Capodiece et al v. Wells Fargo Bank et al

Filing 34

ORDER GRANTING PARTIAL SUMMARY JUDGMENT; GRANTING IN PART REQUEST FOR JUDICIAL NOTICE; GRANTING MOTION TO DISMISS; AND DENYING MOTION TO STRIKE AS MOOT by Judge William Alsup [granting in part and denying in part 6 Motion to Dismiss; finding as moot 7 Motion to Strike]. (whasec, COURT STAFF) (Filed on 5/10/2013)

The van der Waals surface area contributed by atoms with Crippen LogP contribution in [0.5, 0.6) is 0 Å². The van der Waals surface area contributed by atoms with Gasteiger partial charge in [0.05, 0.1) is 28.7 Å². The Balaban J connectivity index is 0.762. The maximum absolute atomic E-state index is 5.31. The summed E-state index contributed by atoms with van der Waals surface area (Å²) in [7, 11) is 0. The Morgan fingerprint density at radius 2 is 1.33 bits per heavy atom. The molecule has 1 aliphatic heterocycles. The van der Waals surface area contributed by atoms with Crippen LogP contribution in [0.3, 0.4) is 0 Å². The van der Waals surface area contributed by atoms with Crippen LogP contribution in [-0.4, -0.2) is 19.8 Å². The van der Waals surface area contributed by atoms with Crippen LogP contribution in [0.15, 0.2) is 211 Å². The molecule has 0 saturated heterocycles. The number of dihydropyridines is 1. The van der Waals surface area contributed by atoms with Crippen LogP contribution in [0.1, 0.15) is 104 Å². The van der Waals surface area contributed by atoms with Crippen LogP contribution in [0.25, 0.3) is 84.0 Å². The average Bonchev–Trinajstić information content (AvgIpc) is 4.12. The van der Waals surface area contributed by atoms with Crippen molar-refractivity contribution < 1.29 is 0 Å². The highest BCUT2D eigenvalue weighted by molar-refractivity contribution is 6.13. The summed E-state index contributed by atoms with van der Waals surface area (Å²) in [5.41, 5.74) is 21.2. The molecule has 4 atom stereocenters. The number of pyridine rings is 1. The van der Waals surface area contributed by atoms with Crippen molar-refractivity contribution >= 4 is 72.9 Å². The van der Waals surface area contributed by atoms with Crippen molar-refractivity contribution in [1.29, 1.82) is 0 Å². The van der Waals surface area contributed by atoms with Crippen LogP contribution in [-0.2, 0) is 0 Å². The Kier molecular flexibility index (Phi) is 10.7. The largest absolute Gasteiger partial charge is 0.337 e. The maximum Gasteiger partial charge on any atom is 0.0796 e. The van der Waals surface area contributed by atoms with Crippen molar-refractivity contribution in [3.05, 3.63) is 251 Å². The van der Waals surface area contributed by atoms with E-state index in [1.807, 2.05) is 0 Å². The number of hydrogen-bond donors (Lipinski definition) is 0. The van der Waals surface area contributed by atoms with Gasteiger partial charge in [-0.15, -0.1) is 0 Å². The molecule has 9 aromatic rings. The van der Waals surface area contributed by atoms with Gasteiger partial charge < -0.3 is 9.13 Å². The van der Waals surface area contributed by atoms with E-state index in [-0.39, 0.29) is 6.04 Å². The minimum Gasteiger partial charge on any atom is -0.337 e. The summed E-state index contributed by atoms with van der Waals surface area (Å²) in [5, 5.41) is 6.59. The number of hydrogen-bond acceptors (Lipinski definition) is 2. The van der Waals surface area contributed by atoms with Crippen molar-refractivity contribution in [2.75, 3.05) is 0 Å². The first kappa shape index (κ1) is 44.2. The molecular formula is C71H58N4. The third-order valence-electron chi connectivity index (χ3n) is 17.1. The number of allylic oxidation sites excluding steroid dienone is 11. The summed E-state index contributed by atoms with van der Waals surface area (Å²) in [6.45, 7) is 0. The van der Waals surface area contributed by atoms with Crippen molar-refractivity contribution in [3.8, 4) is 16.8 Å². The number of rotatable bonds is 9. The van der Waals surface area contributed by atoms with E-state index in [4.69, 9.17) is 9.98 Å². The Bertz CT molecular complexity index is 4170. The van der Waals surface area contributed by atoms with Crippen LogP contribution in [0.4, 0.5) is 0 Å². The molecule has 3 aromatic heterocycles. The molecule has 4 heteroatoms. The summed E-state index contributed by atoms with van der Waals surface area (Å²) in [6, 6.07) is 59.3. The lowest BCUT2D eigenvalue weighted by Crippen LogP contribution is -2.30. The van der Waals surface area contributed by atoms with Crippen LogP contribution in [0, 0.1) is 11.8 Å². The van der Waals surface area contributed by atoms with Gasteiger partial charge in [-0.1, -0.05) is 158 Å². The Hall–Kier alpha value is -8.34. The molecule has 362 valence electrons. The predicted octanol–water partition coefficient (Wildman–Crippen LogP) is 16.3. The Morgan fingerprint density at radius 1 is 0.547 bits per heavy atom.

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1 2 3 4 5 6 IN THE UNITED STATES DISTRICT COURT 7 FOR THE NORTHERN DISTRICT OF CALIFORNIA 8 9 11 For the Northern District of California United States District Court 10 MICHAEL CAPODIECE and TERRY L. CAPODIECE, Plaintiffs, 12 13 No. C 13-00032 WHA v. 14 WELLS FARGO BANK and DOES 1–5, 15 Defendants. ORDER GRANTING PARTIAL SUMMARY JUDGMENT; GRANTING IN PART REQUEST FOR JUDICIAL NOTICE; GRANTING MOTION TO DISMISS; AND DENYING MOTION TO STRIKE AS MOOT / 16 17 INTRODUCTION 18 In this wrongful-foreclosure action, defendant filed a motion to dismiss plaintiffs’ 19 complaint. A previous order converted defendant’s motion into one for partial summary 20 judgment. To the extent below, partial summary judgment is GRANTED and defendant’s 21 motion to dismiss is GRANTED. Defendant’s motion to strike portions of plaintiffs’ complaint 22 is DENIED AS MOOT. STATEMENT 23 ALLEGED FACTS. 24 1. 25 In 2005, plaintiffs Michael and Terry Capodiece took out a loan with World Savings 26 Bank to obtain a residential property in Hollister (Dkt. No. 8, Exh. A). They also executed 27 a deed of trust in favor of World Savings Bank, as lender and beneficiary, and Golden West 28 Savings Association Service Company, as trustee (Exh. B). In 2007, World Savings Bank 1 changed its name to Wachovia Mortgage, FSB (Exh. D). In 2009, it again changed its name 2 to Wells Fargo Bank Southwest, N.A. before merging into defendant Wells Fargo Bank, N.A. 3 (Exh. E). Wells Fargo is now the successor-in-interest. In 2011, a notice of default and election 4 to sell under deed of trust was recorded at the San Benito County Recorder’s Office (Exh. H). 5 In 2012, an individual named Ric Juarez allegedly signed and filed a substitution of trustee that 6 swapped out Gold West Savings with NDEX West, LLC (Compl. ¶¶ 10–12). 7 Plaintiffs’ complaint is essentially two-fold. First, plaintiffs allege the substitution of 8 trustee was a fraud because: Ric Juarez was not an authorized agent of Wells Fargo; the notary 9 improperly acknowledged Ric Juarez’s signature without ascertaining Ric Juarez’s identity; or the notary’s signature was a forgery (id. at ¶¶ 13–17). Therefore, according to plaintiffs, NDEX 11 For the Northern District of California United States District Court 10 West was improperly substituted and Golden West Savings is still the deed of trust’s trustee (id. 12 at ¶ 18). Second, plaintiffs allege that Wells Fargo violated California Civil Code Section 2923.5 13 by not properly contacting them about their financial situation and that the notice of default 14 improperly included fraudulent fees and charges (id. at ¶¶ 19–20, 22). The complaint alleges 15 six state-law claims: five against Wells Fargo, and one against the notary. Wells Fargo, a 16 citizen of South Dakota, removed this action from state court on diversity grounds. It then 17 moved to dismiss under FRCP 12(b)(6). 18 2. PROCEDURAL HISTORY AFTER THE FIRST HEARING ON DEFENDANT’S MOTION TO DISMISS. 19 The first hearing on defendant’s motion to dismiss was on April 11, 2013. Plaintiff’s 20 counsel, Emmanuel Fomukong Fobi, failed to appear at the hearing, and instead arranged for 21 another lawyer to make a “special appearance.” This was done without notice and in violation 22 of the local rules. Because of plaintiff’s counsel’s absence and the replacement counsel’s lack 23 of familiarity with this action, this Court was unable to hold a normal hearing on the motion to 24 dismiss. Pursuant to FRCP 12(d), an order dated April 12 converted the motion to dismiss into 25 one for partial summary judgment. At issue was whether Ric Juarez was properly authorized to 26 sign the substitution of trustee. Defendant filed several declarations to establish that Ric Juarez 27 and NDEX West had such authorization. In response, plaintiff filed a declaration generally 28 2 1 claiming further discovery is required. This order now examines the motion for partial summary 2 judgment before proceeding to analyze the motion to dismiss. 3 ANALYSIS 4 As a preliminary matter, this order declines to take judicial notice of the declaration 5 appended to the notice of default (Dkt. No. 8, Exh. H, Loney Decl.). Alleged facts sworn to in 6 an extra-file declaration do not become gospel via a request for judicial notice. The facts stated 7 therein can still be subject to dispute. But because the other documents are matters of public 8 record not generally subject to dispute, judicial notice of them is appropriate under FRE 201. 9 Therefore, this order refuses to take judicial notice that “[t]he borrower has surrendered the property as evidenced by either a letter confirming the surrender or delivery of the keys” (ibid.). 11 For the Northern District of California United States District Court 10 Defendant’s request for judicial notice is GRANTED IN PART AND DENIED IN PART. 1. 12 13 LEGAL STANDARD. A. 14 Summary Judgment. Summary judgment is proper when the pleadings and the evidence in the record “show 15 that there is no genuine issue as to any material fact and that the moving party is entitled to 16 judgment as a matter of law.” FRCP 56(c). An issue is genuine only if there is sufficient 17 evidence for a reasonable fact-finder to find for the non-moving party, and material only if the 18 fact may affect the outcome of the case. Anderson v. Liberty Lobby, Inc., 477 U.S. 242, 248–49 19 (1986). 20 21 B. Motion to Dismiss. To survive a FRCP 12(b)(6) motion to dismiss, a complaint must contain sufficient 22 factual matter that, if accepted as true, states a claim for relief plausible on its face. Ashcroft v. 23 Iqbal, 556 U.S. 662, 678 (2009). A facially plausible claim will specify sufficient factual 24 allegations from which reasonable inferences establishing the defendant’s liability can be drawn. 25 Ibid. While a court “must take all of the factual allegations in the complaint as true,” it is “not 26 bound to accept as true a legal conclusion couched as a factual allegation.” Id. at 678 (quoting 27 Bell Atl. Corp. v. Twombly, 550 U.S. 544, 555 (2007)) (internal quotation marks omitted). 28 This “plausibility standard” is not a probability requirement. Ibid. Still, “it asks more than a 3 1 sheer possibility that a defendant has acted unlawfully. Where a complaint pleads facts that are 2 ‘merely consistent with’ a defendant’s liability, it ‘stops short of the line between possibility 3 and plausibility of entitlement to relief.’” Ibid. (quoting Twombly, 550 U.S. at 557) (internal 4 quotations marks omitted). 5 In all averments of fraud, however, the circumstances constituting fraud must be stated 6 with particularity. FRCP 9(b). “Averments of fraud must be accompanied by ‘the who, what, 7 when, where, and how’ of the misconduct charged.” Vess v. Ciba–Geigy Corp. USA, 317 F.3d 8 1097, 1106 (9th Cir. 2001) (citation omitted). A complaint must set forth what is false or 9 misleading about a statement and why it is false — not merely neutral facts identifying the 11 For the Northern District of California United States District Court 10 transaction. Ibid. This order will now consider each claim. 2. RIC JUAREZ WAS PROPERLY AUTHORIZED TO SIGN THE SUBSTITUTION OF TRUSTEE. 12 The declarations filed by defendant establish that Ric Juarez was properly authorized to 13 execute the substitution of trustee, while plaintiff offers no evidence to the contrary. On April 9, 14 2010, Wells Fargo gave NDEX West limited power of attorney to “execute all documents 15 necessary and appropriate to conduct or vacate customary and reasonably necessary and 16 appropriate for the management and prosecution of foreclosure matters on behalf of Wells 17 Fargo” (Pummill Decl, Exh. B). These responsibilities included the execution of substitutions 18 of trustee and grant deeds (ibid.). The instrument conferring this limited power of attorney was 19 signed by Jaimee Gonzales, a vice president of Wells Fargo, who “overs[aw] the activities of all 20 of Wells Fargo’s vendors providing foreclosure services including those of NDEX” (Gonzales 21 Decl. at ¶ 3). 22 Jaimee Gonzales also stated that Wells Fargo authorized NDEX West to execute and 23 record the substitution of trustee at issue here (ibid.). NDEX West’s president files a declaration 24 attesting that Ric Juarez was authorized to execute and record the substitution of trustee at issue 25 here, on behalf of NDEX West (Pummill Decl. ¶ 7). Finally, Ric Juarez confirms that he signed 26 the substitution of trustee (Juarez Decl. ¶ 4). In contrast, plaintiff’s counsel offers nothing useful 27 to rebut any of defendant’s declaration. Instead, plaintiff’s counsel filed a declaration to insist 28 there “may be varying signatures of Rick [sic] Juarez” (Fobi Decl. ¶ 3, Dkt. No.30) (emphasis 4 1 added). This is insufficient to establish a disputed issue of material fact or to justify a further 2 delay for more discovery. Furthermore, if counsel had wished to present an expert handwriting 3 analysis, as stated at oral argument, then counsel could have and should have done so in 4 opposition to the motion for partial summary judgment. This order finds there is no genuine 5 dispute that Ric Juarez was properly authorized, and to that extent, partial summary judgment 6 is GRANTED. This order now proceeds to the remaining issues raised in defendant’s motion to 7 dismiss. 8 3. PLAINTIFFS’ FIRST CLAIM IS DISMISSED. 9 Wells Fargo does not move to dismiss plaintiffs’ first claim, “notorial misconduct,” presumably because the claim is not alleged against it. Rather, plaintiffs allege that “Brooke L. 11 For the Northern District of California United States District Court 10 Ewing notarized a document without properly ascertaining the identity of the signer[]” (Compl. 12 ¶ 41). The complaint’s caption does not name Brooke L. Ewing as a defendant, and there is 13 no record that Brooke L. Ewing was ever properly served. Therefore, plaintiffs’ first claim 14 is DISMISSED WITHOUT PREJUDICE. Plaintiffs may file another complaint against Brooke L. 15 Ewing in some other court if they so choose, subject to motion practice there. Or, plaintiffs 16 may seek leave to amend this pleading, as set forth below, provided that the amended pleading is 17 promptly served on Ewing together with the summons. This order makes no ruling on whether 18 Ewing would be subject to personal jurisdiction here. 19 4. 20 For their fifth claim, plaintiffs allege that Wells Fargo violated California Civil Code PLAINTIFFS’ FIFTH CLAIM IS PREEMPTED BY HOLA. 21 Section 2923.5, which requires notice of default to borrowers (id. at ¶¶ 20–21, 32). In response, 22 Wells Fargo contends it was exempted from Section 2923.5 compliance because “plaintiffs have 23 agreed to surrender the property[]” and that plaintiffs’ Section 2923.5 claim is preempted by 24 the Home Owners Loan Act (“HOLA”) (Mot. at 7) (citing Cal. Civ. Code § 2923.5(h) (2012)). 25 This order agrees that plaintiffs’ Section 2923.5 claim is preempted here. 26 27 Our court of appeals has held that the Office of Thrift Supervision (“OTS”) and HOLA preempt the entire field of lending regulations for federal savings associations. Silvas v. 28 5 1 E*Trade Mortg. Corp., 514 F.3d 1001, 1005 (9th Cir. 2008) (citing 12 C.F.R. 560.2). The 2 relevant portion of 12 C.F.R. 560.2 reads: 3 4 5 6 7 OTS hereby occupies the entire field of lending regulation for federal savings associations. OTS intends to give federal savings associations maximum flexibility to exercise their lending powers in accordance with a uniform federal scheme of regulation. Accordingly, federal savings associations may extend credit as authorized under federal law, including this part, without regard to state laws purporting to regulate or otherwise affect their credit activities, except to the extent provided in paragraph (c) of this section. 8 12 C.F.R. 560.2(a) (emphasis added). Illustrative examples of state law preempted under 9 paragraph (b) include: 11 For the Northern District of California United States District Court 10 12 (9) Disclosure and advertising, including laws requiring specific statements, information, or other content to be included in credit application forms, credit solicitations, billing statements, credit contracts, or other credit-related documents and laws requiring creditors to supply copies of credit reports to borrowers or applicants; 13 14 (10) Processing, origination, servicing, sale or purchase of, or investment or participation in, mortgages[.] 15 12 C.F.R. 560.2(b)(9)–(10). Areas of state law exempted from preemption under paragraph (c) 16 include contract and commercial law, real property law, and tort law. 12 C.F.R. 560.2(c). 17 Our court of appeals also outlined the proper test as to whether state law is preempted under 18 12 C.F.R. 560.2: 19 20 21 22 23 [T]he first step will be to determine whether the type of law in question is listed in paragraph (b). If so, the analysis will end there; the law is preempted. If the law is not covered by paragraph (b), the next question is whether the law affects lending. If it does, then, in accordance with paragraph (a), the presumption arises that the law is preempted. This presumption can be reversed only if the law can clearly be shown to fit within the confines of paragraph (c). For these purposes, paragraph (c) is intended to be interpreted narrowly. Any doubt should be resolved in favor of preemption. 24 Silvas, 514 F.3d at 1005 (quoting OTS, Final Rule, 61 Fed. Reg. 50951, 50966–67 (Sept. 30, 25 1996)) (emphasis added). 26 Previous orders by the undersigned judge have held, on similar facts, that HOLA 27 applied to a loan which originated with a bank regulated by the Office of Thrift Supervision but 28 subsequently merged with a national bank. Hrdina v. World Sav. Bank, FSB, No. C 11-5173 6 1 WHA, 2012 WL 294447 at *4 (N.D. Cal. Jan. 31, 2012); Johannson v. Wachovia Mortg. FSB, 2 No. C11-2822 WHA, 2011 WL 3443952 at *8 (N.D. Cal. Aug. 5, 2011). 3 Our court of appeals has not yet reached the issue of whether Section 2923.5 is 4 preempted. Previous orders by the undersigned judge have held that HOLA may not preempt 5 claims involving state laws that only incidentally affected lending operations, such as 6 “state-law contract claims [which] . . . challeng[e] [a] defendant’s general conduct of stalling, 7 avoiding . . . requests and refusing to accept payments, [and] not the substance of its lending 8 practices such as terms of credit, disclosures, or advertising[,]” Avila v. Wells Fargo Bank, 9 No. C 12-1237 WHA, 2012 WL 2953117 at *11 (N.D. Cal. July 19, 2012), or claims involving “laws against fraud and unfair business practices [which] apply broadly to all businesses and 11 For the Northern District of California United States District Court 10 their practices,” Rodriguez v. U.S. Bank Nat’l Ass’n, No. C 12-0989 WHA, 2012 WL 1996929 12 at *7 (N.D. Cal. June 4, 2012). 13 In our circuit, other judges have ruled that Section 2923.5 is preempted by HOLA. 14 See, e.g., Rodriguez v. JP Morgan Chase & Co., 809 F. Supp. 2d 1291 (S.D. Cal. 2011) 15 (Judge Marilyn Huff); Ahmed v. Wells Fargo Bank & Co., No. C 11-0436 SI, 2011 WL 1751415 16 (N.D. Cal. May 9, 2011) (Judge Susan Illston); Taguinod v. World Sav. Bank, FSB, 755 F. Supp. 17 2d 1064 (C.D. Cal. 2010) (Judge Stephen Wilson); DeLeon v. Wells Fargo Bank, N.A., 729 F. 18 Supp. 2d 1119 (N.D. Cal. 2010) (Judge Jeremy Fogel); Parcray v. Shea Mortg. Inc., No. 09- 19 1942, 2010 WL 1659369 (E.D. Cal. Apr. 23, 2010) (Judge Oliver Wanger). This order will 20 follow that body of precedent. In doing so, this order recognizes that the argument that HOLA 21 preempts any state statute which “affects lending” goes too far. Under that test, California’s 22 entire traditional regime within its civil code for regulating deeds of trusts and trustee sales 23 would be preempted. No court has ever so held, and indeed thrifts as well as national banks have 24 sought to reap the benefits of California’s traditional system. Nonetheless, this order shall 25 follow the overwhelming body of case law in this circuit as to the preemption of Section 2923.5. 26 As in Taguinod, plaintiffs here cite Mabry v. Superior Court, 185 Cal. App. 4th 208 27 (2010), for the proposition that Section 2923.5 is not preempted by HOLA. Taguinod, 28 755 F. Supp at 1073–74. But as Judge Stephen Wilson aptly noted, not only is Mabry the 7 1 only California court to explicitly hold that Section 2923.5 is not preempted, “[t]his is not a 2 question of interpreting state law, but rather a question of federal preemption[,]” so the Mabry 3 holding is not binding. Id. at 1074. 4 Therefore, plaintiffs’ fifth claim is DISMISSED. This order also notes that even the Mabry 5 decision recognized that relief under Section 2923.5 cannot include damages as plaintiffs request 6 here; the sole available remedy under Section 2923.5 is postponement of a foreclosure sale. 7 Mabry, 185 Cal. App. 4th at 226. If the sale already occurred, no remedy is available. Stebley v. 8 Litton Loan Servicing LLP, 202 Cal. App. 4th 522, 526 (2011) (citing Mabry, 185 Cal. App 4th 9 at 235–236). Plaintiffs do not disclose the status of any such sale. According to defendant, however, a trustee’s sale of the property was set for January 18, 2012, but that date was 11 For the Northern District of California United States District Court 10 continued pursuant to plaintiffs filing for bankruptcy (Mot. at 2). 12 5. 13 Plaintiffs’s second claim is an alleged violation of California Business and Professional 14 Code Section 17200. Section 17200 “prohibits unfair competition, including unlawful, unfair, 15 and fraudulent business acts.” Korea Supply Co. v. Lockheed Martin Corp., 29 Cal.4th 1134, 16 1143 (2003) (citations omitted). “Each prong of . . . [Section 17200] is a separate and distinct 17 theory of liability.” Birdsong v. Apple, Inc., 590 F.3d 955, 959 (9th Cir. 2009). Section 17200 18 “covers a wide range of conduct. It embraces anything that can properly be called a business 19 practice and that at the same time is forbidden by law.” Korea Supply, 29 Cal.4th at 1143 20 (citations omitted). The statute “borrows violations from other laws by making them 21 independently actionable as unfair competitive practices. In addition, under Section 17200, a 22 practice may be deemed unfair even if not specifically proscribed by some other law.” Ibid. 23 (citations omitted). 24 PLAINTIFFS’ SECOND CLAIM MUST BE DISMISSED. According to plaintiffs, relief under Section 17200 would be proper because Wells Fargo 25 failed to comply with California Civil Code Sections 2924 and 2923.5, “among other laws” 26 (Compl. ¶ 52). Their Section 17200 claim, however, fails for two reasons. First, plaintiffs only 27 provide details regarding Wells Fargo’s alleged Section 2923.5 violation. Since plaintiffs’ 28 Section 2923.5 claim is preempted by HOLA here, a Section 17200 claim based on a Section 8 1 2923.5 violation cannot survive. This order finds that plaintiffs do not adequately plead any 2 other grounds for a Section 17200 claim. Second, “[t]o have standing to bring a claim under 3 [Section 17200], a private plaintiff must show that it ‘has suffered injury in fact and has lost 4 money or property as a result of’ unfair competition.” Pom Wonderful LLC v. Coca-Cola Co., 5 679 F.3d 1170, 1178 (9th Cir. 2012) (quoting Cal. Bus. & Prof. Code § 17204). While plaintiffs 6 do allege in a conclusory manner that they “suffered injury in fact” (Compl. ¶ 56), they do not 7 allege how they lost any money or property as a result of any Section 17200 violation, or even 8 what money or property they lost. Therefore, plaintiffs’ second claim is DISMISSED. In any 9 amended complaint, plaintiffs must (if true) adequately plead in non-conclusory terms a Section 17200 claim based on grounds other than Section 2923.5, as well as what injury they 11 For the Northern District of California United States District Court 10 suffered. 12 6. 13 For their fourth claim, plaintiffs allege slander of title. “Slander or disparagement of PLAINTIFFS’ FOURTH CLAIM MUST BE DISMISSED. 14 title occurs when a person, without a privilege to do so, publishes a false statement that 15 disparages title to property and causes the owner thereof some special pecuniary loss or 16 damage.” Barrionuevo v. Chase Bank, N.A., 885 F. Supp. 2d 964, 975 (N.D. Cal. 2012) (Judge 17 Edward M. Chen) (quoting Sumner Hill Homeowners’ Ass’n, Inc. v. Rio Mesa Holdings, LLC, 18 205 Cal. App. 4th 999, 1030 (2012)) (internal quotation marks omitted). The tort’s elements 19 include: “(1) a publication, (2) without privilege or justification, (3) falsity, and (4) direct 20 pecuniary loss.” Id. (citing Sumner Hill, 205 Cal. App. 4th at 999). 21 Here, plaintiffs allege many, but not all, of the elements necessary for slander of title. 22 Plaintiffs allege that the substitution of trustee was false because the signatory, Ric Juarez, 23 was not authorized to sign it. This then “rendered Plaintiffs’ title to the Subject Property as 24 unmarketable[]” (Compl. ¶ 68). Putting aside for the moment that partial summary judgment 25 was granted, establishing Ric Juarez’s authorization, plaintiffs offer no well-pleaded, 26 non-conclusory allegations as to what direct pecuniary loss they suffered (if any) from the 27 alleged slander of title. Plaintiffs do not even allege whether their home was foreclosed on. 28 Therefore, plaintiffs’ fourth claim is DISMISSED. In any amended complaint, plaintiffs must 9 1 allege (if true) what pecuniary harm they suffered in non-conclusory terms and what other basis 2 (if any) exists for this claim. 3 7. PLAINTIFFS INCORRECTLY FRAME PRAYERS FOR RELIEF AS INDEPENDENT CLAIMS. 4 Finally, plaintiffs characterize their request for declaratory and injunctive relief as 5 their third independent claim (id. at ¶¶ 57–65), and refer to their request for an order “vacating 6 and setting aside the Notice of Trustee’s Sale” as their sixth independent claim (id. at ¶ 83). 7 These cannot be independent claims — they are types of remedies. If and when plaintiffs seek 8 leave to amend their complaint, declaratory and injunctive relief may be sought as part of their 9 prayer for relief — not as independent claims for relief. 10 To the extent above, partial summary judgment is GRANTED and Wells Fargo’s motion For the Northern District of California United States District Court CONCLUSION 11 12 to dismiss is GRANTED. Wells Fargo’s motion to strike is DENIED AS MOOT. Plaintiffs may 13 seek leave to amend their complaint and will have until MAY 30, 2013, to file a motion, noticed 14 on the normal 35-day track, for leave to file an amended complaint. Plaintiffs should plead their 15 best case. The motion should clearly explain how the amendments cure the deficiencies 16 identified herein, and should include as an exhibit a redline or highlighted version of the new 17 complaint identifying all changes. If such motion is not filed by the deadline, this case will be 18 closed and judgment entered. 19 20 IT IS SO ORDERED. 21 22 Dated: May 9, 2013. 23 WILLIAM ALSUP UNITED STATES DISTRICT JUDGE 24 25 26 27 28 10